Described as an "aggressive player" who "hates to be away from the ball," Duke Ihenacho is fully healthy and waiting for his chance to compete again.
Claimed off of waivers by the Redskins just one week before the regular-season opener against the Houston Texans last season, safety Duke Ihenacho barely had the chance to showcase his talents before going down with a season-ending fracture in his left foot.
The Washington Redskins on Sunday acquired third-year veteran safety Duke Ihenacho. Here's a look back at top images from his NFL career.
A frustrating chapter in the young safety's career, Ihenacho said he was cleared about three months ago, but has felt healthy even longer than that.
"I felt healed during the season, so my rehab process was, I was in a boot, I was in a cast for like seven to eight weeks, then I started the rehab process," he told Redskins.com "So I just would come in, do a lot of strengthening and stuff like that while I was in a cast I was still lifting and just doing what I could."
Once the cast was removed, it was "very easy to make that transition" back to football activities.
"Sometime around late-November, I started feeling really good and I was just starting a little jogging and stuff in the bubble," he said. "And after that I just started pushing it a little more ever since. After, I got cleared, I went to L.A. and it was a little different getting on my feet and coordinating, but right now I feel great. I feel great so I feel like rehab has paid off and I'm beyond it now."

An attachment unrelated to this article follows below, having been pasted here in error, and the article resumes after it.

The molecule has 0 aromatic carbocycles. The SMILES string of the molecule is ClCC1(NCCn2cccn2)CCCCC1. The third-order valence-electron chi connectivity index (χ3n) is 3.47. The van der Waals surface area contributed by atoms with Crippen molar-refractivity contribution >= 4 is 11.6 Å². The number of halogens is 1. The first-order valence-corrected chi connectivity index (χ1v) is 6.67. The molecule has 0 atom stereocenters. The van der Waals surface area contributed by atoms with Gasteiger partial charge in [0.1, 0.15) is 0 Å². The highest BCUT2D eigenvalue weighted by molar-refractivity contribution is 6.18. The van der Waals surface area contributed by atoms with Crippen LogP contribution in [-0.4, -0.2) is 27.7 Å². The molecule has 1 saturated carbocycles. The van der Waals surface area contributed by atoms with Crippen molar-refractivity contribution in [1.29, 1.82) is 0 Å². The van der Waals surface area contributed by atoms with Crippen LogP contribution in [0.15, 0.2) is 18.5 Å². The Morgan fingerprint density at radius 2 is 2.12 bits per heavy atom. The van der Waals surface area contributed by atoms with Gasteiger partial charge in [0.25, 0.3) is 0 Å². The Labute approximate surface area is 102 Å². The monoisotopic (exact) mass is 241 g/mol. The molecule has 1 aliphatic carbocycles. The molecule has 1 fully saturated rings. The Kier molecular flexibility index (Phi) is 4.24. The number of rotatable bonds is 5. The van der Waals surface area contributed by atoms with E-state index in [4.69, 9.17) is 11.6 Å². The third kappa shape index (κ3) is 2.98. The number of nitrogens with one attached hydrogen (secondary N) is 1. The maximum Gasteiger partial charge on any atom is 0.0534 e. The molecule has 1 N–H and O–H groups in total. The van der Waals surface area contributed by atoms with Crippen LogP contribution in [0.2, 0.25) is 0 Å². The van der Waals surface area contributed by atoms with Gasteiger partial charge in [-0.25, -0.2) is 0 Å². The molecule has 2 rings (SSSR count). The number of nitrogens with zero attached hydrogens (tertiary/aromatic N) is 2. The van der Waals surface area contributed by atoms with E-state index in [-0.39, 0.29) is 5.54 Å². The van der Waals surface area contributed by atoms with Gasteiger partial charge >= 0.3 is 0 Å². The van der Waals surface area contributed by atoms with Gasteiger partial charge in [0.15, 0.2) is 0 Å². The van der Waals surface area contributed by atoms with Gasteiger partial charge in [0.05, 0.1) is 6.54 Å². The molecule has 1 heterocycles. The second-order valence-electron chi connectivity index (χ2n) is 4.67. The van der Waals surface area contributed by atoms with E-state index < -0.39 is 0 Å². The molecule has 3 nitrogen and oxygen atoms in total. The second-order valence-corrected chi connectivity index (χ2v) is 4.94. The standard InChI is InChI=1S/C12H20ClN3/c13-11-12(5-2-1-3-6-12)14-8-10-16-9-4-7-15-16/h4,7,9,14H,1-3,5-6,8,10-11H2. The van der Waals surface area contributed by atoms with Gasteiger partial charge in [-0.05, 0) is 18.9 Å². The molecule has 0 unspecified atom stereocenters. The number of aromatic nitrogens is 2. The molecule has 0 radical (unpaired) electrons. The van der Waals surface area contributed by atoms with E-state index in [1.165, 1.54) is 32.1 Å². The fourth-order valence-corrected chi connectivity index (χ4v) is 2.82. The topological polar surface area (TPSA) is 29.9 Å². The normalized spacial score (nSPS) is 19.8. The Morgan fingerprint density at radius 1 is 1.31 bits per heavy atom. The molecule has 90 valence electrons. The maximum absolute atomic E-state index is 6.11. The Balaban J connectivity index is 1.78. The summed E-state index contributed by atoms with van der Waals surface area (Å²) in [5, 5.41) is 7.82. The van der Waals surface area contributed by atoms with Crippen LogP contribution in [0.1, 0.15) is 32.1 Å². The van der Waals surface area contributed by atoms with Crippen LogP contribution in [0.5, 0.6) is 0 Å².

Before appearing in three games for the Redskins last season, Iheancho was key member of a Denver Broncos defense that made the Super Bowl two seasons ago.
In 15 regular-season games with 14 starts, the San Jose State product recorded 73 tackles with six passes defensed and three forced fumbles.
Against the Seattle Seahawks in the Super Bowl, Ihenacho recorded a personal playoff-high nine tackles.
For Redskins fans that may have not had a chance to see him do work with the Broncos, Ihenacho is self-described active worker who likes to be around the ball at all times.
"I hate to be away from the ball," he said. "I hate to just sit back and just stay deep. I like to be around the ball and I'm a very aggressive player. I like to take risks sometimes. In the past, I've won more than I've lost. But I'm a very aggressive, instinctive player that just loves to be around the football and I have fun out there and I think it's evident when you see me play that I'm having fun."
Throughout the offseason, it is expected that the safety positon – which was boosted in recent weeks by the signing of Jeron Johnson and the acquisition of two-time Pro Bowler Dashon Goldson via trade – will be one featuring a lot of competition.
Head coach Jay Gruden believes the starting jobs will be won by play on the field during the next few months, and Ihenacho is most certainly in the mix.
"I think we have some people in the building that can compete and hopefully, with another year under their belt and a new system, some guys will rise to the occasion and make some plays — whether it's in our building or maybe we have to go out and get one," he said at the NFL Annual Meetings. "But we have Johnson, we have Duke still, we have Phillip Thomas. We have some guys here —* *Trenton Robinson, obviously; Akeem Davis — we have some safeties here that are going to get a shot at it, get a crack at it. We'll see how they do."